The Bemis Loop is created by the Appalachian Trail (A.T.) and Bemis Stream Side Trail just to the south of the Height of Land on ME Route 17. Interestingly the Bemis Stream Trail was the original Appalachian Trail, but the A.T. was relocation between 1953 and 1964 up to the Bemis Mountain ridge where it is today. The loop is a one to two day hike. A one day hike of this loop would be an ambitious undertaking and most hikers find it more enjoyable to spending the night in the Bemis Mountain Lean-to for a two day experience.
The easiest way of following the loop is to start along the Appalachian Trail and connect back to the ME 17 via the Bemis Stream Trail. To reach the Appalachian Trail Crossing from the parking area at Bemis Stream Trail, walk a half mile north on ME Route 17 and begin southbound on the A.T. Heading up to the Bemis Mountain Range, the trail first crosses Bemis Stream splitting around a small island. Hikers should expect to ford the stream twice (on either side of the island). After the stream, hikers will cross the old railroad grade of Rumford Falls and Rangeley Lakes Railroad (circa 1930) which serviced Oquossoc. From here the trail begins to ascend the Bemis Range while offering some great views on a clear day of the surrounding region. The trail climbs to First Peak and then Second Peak again allowing expansive views of the area. From the top of Second Peak the trail descends to the Bemis Mountain Lean-to at about 4.5 miles from ME 17 where hikers can enjoy a rest and the use of a privy.
The trail continues southbound ascending to Third Peak and following a ridgeline averaging an elevation of 3000 ft up to Fourth Peak (sometimes called West Peak) which is the last and highest of the peaks in the Bemis Mountain Range. Long stretches of connecting ledges afford views of the Rangeley chain of lakes and most of the major peaks of Western Maine.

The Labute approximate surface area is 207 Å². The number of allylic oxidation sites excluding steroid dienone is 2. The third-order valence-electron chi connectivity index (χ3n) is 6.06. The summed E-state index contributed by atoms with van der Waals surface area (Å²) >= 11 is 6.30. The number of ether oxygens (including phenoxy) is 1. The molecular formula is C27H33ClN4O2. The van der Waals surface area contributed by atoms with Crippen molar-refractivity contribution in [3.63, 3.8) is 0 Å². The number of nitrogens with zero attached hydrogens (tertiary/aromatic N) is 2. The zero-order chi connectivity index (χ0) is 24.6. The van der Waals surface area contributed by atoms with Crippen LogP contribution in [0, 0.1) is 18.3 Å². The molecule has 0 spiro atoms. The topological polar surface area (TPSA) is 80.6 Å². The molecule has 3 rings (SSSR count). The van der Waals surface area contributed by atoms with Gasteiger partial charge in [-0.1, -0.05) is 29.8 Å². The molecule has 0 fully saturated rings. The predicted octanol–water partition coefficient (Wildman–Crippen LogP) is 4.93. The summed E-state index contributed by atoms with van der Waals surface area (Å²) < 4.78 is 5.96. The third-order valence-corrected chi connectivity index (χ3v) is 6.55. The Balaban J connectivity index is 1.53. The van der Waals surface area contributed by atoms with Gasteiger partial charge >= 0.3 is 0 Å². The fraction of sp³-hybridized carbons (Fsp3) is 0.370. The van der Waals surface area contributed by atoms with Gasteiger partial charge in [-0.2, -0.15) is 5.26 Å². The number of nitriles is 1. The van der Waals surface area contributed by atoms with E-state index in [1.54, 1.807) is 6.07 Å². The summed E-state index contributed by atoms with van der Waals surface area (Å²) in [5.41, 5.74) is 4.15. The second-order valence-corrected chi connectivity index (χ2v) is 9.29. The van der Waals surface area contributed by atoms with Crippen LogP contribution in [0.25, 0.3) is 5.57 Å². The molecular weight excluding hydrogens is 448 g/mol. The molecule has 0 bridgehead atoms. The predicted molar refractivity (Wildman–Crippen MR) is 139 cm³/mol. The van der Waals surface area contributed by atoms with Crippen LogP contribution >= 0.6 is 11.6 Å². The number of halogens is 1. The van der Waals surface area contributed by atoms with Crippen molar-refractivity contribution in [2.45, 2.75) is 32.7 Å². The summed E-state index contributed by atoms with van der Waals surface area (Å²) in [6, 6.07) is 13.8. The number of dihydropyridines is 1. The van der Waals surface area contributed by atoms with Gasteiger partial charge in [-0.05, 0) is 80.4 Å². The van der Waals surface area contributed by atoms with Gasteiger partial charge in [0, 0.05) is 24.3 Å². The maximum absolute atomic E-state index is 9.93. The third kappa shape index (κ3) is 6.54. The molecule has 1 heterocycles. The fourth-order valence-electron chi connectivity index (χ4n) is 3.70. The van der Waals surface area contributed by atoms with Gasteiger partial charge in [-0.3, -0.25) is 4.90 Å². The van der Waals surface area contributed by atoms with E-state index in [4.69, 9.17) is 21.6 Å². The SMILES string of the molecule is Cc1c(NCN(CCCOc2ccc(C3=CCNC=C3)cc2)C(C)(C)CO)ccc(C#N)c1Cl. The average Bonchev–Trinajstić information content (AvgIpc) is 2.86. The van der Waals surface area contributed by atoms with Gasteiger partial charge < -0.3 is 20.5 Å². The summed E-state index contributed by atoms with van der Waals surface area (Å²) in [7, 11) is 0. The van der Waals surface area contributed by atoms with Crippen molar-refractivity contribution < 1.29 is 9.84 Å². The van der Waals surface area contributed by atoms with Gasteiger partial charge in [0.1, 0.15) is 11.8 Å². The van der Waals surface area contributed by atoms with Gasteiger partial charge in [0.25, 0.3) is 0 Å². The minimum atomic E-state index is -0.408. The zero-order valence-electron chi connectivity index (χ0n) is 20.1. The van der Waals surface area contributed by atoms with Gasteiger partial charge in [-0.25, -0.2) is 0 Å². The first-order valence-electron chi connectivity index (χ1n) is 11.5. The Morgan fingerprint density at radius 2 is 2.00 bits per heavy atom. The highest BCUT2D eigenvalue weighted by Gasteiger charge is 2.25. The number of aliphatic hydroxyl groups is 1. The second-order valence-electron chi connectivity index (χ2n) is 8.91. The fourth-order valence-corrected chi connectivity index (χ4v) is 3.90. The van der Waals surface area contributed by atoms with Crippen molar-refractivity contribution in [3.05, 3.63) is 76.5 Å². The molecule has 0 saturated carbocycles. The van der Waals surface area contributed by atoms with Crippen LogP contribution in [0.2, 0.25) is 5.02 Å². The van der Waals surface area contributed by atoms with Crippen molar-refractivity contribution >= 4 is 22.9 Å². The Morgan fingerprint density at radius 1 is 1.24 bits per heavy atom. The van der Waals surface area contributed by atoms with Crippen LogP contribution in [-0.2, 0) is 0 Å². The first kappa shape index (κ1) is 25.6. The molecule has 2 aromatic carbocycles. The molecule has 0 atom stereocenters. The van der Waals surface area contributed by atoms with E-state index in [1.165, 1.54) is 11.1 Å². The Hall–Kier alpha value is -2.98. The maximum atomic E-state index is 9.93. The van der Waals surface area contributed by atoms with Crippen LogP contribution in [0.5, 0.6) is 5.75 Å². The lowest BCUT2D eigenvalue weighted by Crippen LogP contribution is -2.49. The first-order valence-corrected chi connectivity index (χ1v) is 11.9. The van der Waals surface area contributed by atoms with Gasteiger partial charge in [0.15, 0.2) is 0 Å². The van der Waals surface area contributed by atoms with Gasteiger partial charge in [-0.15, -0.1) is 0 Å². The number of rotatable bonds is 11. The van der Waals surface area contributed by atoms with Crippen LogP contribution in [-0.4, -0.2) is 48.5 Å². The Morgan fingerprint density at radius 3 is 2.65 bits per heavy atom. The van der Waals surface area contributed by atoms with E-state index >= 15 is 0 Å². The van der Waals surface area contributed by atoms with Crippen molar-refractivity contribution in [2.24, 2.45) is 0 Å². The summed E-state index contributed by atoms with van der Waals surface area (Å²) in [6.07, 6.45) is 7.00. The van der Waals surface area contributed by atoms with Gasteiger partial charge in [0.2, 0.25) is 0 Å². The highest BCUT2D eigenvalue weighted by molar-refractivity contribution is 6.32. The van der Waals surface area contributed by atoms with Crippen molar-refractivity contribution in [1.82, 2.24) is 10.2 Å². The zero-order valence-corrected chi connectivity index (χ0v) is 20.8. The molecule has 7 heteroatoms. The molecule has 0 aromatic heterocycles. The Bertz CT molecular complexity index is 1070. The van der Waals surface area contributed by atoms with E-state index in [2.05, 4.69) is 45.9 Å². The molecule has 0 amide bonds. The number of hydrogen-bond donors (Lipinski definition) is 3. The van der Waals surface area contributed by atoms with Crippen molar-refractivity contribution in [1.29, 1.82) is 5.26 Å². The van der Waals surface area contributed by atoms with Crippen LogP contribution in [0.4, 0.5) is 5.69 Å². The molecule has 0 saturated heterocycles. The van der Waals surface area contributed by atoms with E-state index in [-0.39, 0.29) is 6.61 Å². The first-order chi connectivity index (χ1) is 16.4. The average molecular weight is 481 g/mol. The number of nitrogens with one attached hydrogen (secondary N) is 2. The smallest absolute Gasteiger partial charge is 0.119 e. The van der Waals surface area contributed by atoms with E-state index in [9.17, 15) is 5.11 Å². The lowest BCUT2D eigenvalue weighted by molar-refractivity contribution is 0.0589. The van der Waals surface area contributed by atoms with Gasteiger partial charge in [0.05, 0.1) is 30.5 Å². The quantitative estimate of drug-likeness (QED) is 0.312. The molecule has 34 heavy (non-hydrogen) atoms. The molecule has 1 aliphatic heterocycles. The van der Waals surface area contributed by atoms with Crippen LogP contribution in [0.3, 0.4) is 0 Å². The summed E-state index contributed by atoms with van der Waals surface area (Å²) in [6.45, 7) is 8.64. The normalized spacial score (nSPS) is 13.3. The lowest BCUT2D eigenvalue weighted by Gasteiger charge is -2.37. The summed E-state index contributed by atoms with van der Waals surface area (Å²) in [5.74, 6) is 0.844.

Shortly after this last peak is the junction with the Bemis Stream Trail on the left (southern) side of the trail. Create the loop by following the Bemis Stream Trail as it descends down into Bemis Valley, joining with and then following the Bemis Stream most of the way back to the road. There are multiple stream crossings and depending upon the season and weather, fording may be required. As the trail approaches ME Route 17 it leaves the stream and crosses the old railroad grade to return to ME Route 17 across from the parking area.
Do not underestimate the difficulty of hiking the mountains of Western Maine. Be sure to carry equipment and supplies necessary for this undertaking. If you do not have the information or skills, be sure to research and educate yourself in order to have an enjoyable and safe hike. Be aware of past, present, and predicted weather. Fires are only allowed in the provided fireplace ring at the Bemis Mountain Lean-to. In the state of Maine, it is illegal to build a fire anywhere except within a certified fire ring.
The Maine Appalachian Trail Club (MATC) is an all volunteer organization that exists to maintain and protect the 267-mile section of the Appalachian Trail in Maine extending between Katahdin in Baxter State Park and Grafton Notch at ME Route 26. In addition, MATC maintains over 60 miles of side trails as well as a system of regularly spaced shelters and campsites in order that wild, backcountry hiking remains accessible in Maine. MATC publishes The Official Appalachian Trail Guide to Maine, which includes seven maps, please visit their website for information on how to purchase the guide or to learn more about becoming a member of MATC.
Please contact the Baldpate District Overseer by email (firstname.lastname@example.org) to report any trail or shelter conditions that may require maintenance or special attention.
Visit Maine Appalachian Trail Club online for more information or contact:Maine Appalachian Trail Club (MATC)
There are two access points to this trail loop. One is the Appalachian Trail crossing at ME Route 17 and the other is also on ME Route 17 just to the south. The Appalachian Trail crosses ME Route 17 approximately 26 miles north of Rumford or 11 miles south of Oquossoc. Though the trailhead follows the Appalachian Trail southbound there is no parking in the nearby overlooks. There is limited parking available a half-mile south (towards Rumford) of the Appalachian Trail crossing at the trailhead for the Bemis Stream Trail. The parking area is located opposite the sign for the Bemis Stream trailhead.
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